British car clubs are to receive £500,000 of government cash to help further increase their popularity, Transport Minister Baroness Kramer has announced.
The cash will be used to increase the number of pay-as-you-go car club members, which already totals 150,000 since they first came to the UK in 2005.
Ministers are hoping to tackle city centre traffic problems, particularly in Central London (where most current UK car-share members reside) by encouraging car clubs. One rental car, suggest estimates, can take the place of 17 individually-owned cars.
They also “cut congestion, reduce carbon and save people money while still giving people the freedom and flexibility to use a car when they want to,” said Baroness Kramer.
“Interest in car clubs is already gathering pace and we want to give that interest added momentum.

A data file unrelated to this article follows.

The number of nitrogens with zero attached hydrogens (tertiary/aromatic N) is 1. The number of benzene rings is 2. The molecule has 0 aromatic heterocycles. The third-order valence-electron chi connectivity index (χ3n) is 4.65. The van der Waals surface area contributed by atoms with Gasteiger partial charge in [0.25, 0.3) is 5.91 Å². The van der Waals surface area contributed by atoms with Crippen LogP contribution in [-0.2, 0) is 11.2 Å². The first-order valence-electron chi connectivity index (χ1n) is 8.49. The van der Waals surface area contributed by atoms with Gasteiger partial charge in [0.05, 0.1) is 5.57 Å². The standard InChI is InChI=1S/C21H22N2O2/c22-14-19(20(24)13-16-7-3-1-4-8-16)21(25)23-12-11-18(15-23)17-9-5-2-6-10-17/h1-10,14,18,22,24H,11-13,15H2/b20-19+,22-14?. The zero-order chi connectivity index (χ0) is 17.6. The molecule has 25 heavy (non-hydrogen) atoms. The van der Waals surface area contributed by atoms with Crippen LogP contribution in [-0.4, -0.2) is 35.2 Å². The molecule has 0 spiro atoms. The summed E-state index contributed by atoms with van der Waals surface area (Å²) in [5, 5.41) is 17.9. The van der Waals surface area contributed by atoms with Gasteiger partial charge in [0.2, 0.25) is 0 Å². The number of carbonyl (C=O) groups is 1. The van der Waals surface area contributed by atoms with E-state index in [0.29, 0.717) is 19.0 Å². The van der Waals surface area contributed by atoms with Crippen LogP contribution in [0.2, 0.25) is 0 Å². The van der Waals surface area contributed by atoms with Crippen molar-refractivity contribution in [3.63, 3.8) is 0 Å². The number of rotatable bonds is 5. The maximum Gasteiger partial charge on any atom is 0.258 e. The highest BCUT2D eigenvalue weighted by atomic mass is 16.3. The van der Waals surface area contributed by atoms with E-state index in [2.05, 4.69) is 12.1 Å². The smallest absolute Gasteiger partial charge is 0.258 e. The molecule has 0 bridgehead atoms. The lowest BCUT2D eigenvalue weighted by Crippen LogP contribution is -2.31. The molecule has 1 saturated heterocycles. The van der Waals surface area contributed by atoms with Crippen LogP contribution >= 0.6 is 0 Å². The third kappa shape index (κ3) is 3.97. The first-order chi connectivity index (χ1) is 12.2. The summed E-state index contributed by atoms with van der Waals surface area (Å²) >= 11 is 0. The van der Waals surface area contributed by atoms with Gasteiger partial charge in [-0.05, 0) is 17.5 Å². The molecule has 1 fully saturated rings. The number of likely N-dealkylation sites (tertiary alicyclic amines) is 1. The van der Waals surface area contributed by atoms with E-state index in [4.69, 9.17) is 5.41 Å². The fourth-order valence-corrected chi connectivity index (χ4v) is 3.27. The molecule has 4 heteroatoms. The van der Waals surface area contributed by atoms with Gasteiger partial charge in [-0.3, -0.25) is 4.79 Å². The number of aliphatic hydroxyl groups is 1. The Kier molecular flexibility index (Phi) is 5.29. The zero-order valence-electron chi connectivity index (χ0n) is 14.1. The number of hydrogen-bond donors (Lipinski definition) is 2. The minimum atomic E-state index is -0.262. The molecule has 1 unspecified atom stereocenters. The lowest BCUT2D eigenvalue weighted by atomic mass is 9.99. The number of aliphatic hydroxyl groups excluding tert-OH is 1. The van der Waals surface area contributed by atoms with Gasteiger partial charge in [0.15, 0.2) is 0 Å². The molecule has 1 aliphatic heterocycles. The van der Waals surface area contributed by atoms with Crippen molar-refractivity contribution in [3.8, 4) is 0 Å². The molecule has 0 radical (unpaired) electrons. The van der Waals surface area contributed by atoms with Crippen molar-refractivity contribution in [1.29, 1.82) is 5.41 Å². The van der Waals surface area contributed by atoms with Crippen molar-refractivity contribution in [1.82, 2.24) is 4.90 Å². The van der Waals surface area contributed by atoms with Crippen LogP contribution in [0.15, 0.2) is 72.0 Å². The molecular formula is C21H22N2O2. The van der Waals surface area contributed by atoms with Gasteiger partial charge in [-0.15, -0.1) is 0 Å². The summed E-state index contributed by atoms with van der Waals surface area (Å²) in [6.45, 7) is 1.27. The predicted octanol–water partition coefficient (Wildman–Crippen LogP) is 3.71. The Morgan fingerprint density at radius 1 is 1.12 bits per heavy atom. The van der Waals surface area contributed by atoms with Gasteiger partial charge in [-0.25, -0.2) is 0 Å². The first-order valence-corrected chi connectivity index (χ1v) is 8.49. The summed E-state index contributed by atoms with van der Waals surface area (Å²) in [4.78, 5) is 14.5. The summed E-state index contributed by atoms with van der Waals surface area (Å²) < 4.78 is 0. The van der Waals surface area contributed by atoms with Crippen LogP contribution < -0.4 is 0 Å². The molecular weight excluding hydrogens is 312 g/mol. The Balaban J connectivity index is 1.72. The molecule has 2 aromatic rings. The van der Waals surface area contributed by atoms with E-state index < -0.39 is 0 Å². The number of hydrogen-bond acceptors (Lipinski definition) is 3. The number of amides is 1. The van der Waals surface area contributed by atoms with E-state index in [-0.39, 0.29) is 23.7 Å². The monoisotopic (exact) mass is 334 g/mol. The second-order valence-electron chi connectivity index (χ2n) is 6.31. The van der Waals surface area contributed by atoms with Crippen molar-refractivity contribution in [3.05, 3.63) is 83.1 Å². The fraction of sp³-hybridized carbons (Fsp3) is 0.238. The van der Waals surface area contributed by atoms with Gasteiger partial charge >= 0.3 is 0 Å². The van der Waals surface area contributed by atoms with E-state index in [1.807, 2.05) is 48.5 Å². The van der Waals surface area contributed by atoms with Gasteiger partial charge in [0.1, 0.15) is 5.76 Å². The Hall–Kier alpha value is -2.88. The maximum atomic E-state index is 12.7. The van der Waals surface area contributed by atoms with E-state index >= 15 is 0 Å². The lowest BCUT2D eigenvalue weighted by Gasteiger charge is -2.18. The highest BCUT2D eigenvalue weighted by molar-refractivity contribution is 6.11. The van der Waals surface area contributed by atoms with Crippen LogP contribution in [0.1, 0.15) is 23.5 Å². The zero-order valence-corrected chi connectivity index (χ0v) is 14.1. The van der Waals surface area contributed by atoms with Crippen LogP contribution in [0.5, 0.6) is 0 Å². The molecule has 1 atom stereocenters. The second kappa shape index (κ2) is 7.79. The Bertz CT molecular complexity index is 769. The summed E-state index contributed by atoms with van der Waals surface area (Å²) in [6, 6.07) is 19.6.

“This funding will highlight their many advantages to even more people and help take car clubs up a gear.”
Car club members: on your bike
The government argues car clubs really are a win-win. They help drivers saves thousands of pounds a year, and also help them get fit: studies show car club members tend to walk and cycle more often.
Careful fleet selection of pay-as-you-go car schemes means that the vehicles tend to have lower emissions than the average car (although in fairness, this is true for most new cars sold).
The government currently funds 48 car club and car-share schemes across the country, through the Local Sustainable Transport Fund. More details of the two pilot schemes being funded by the some of the £500k cash will follow: these will, promises the government, “promote much wider access to car clubs”.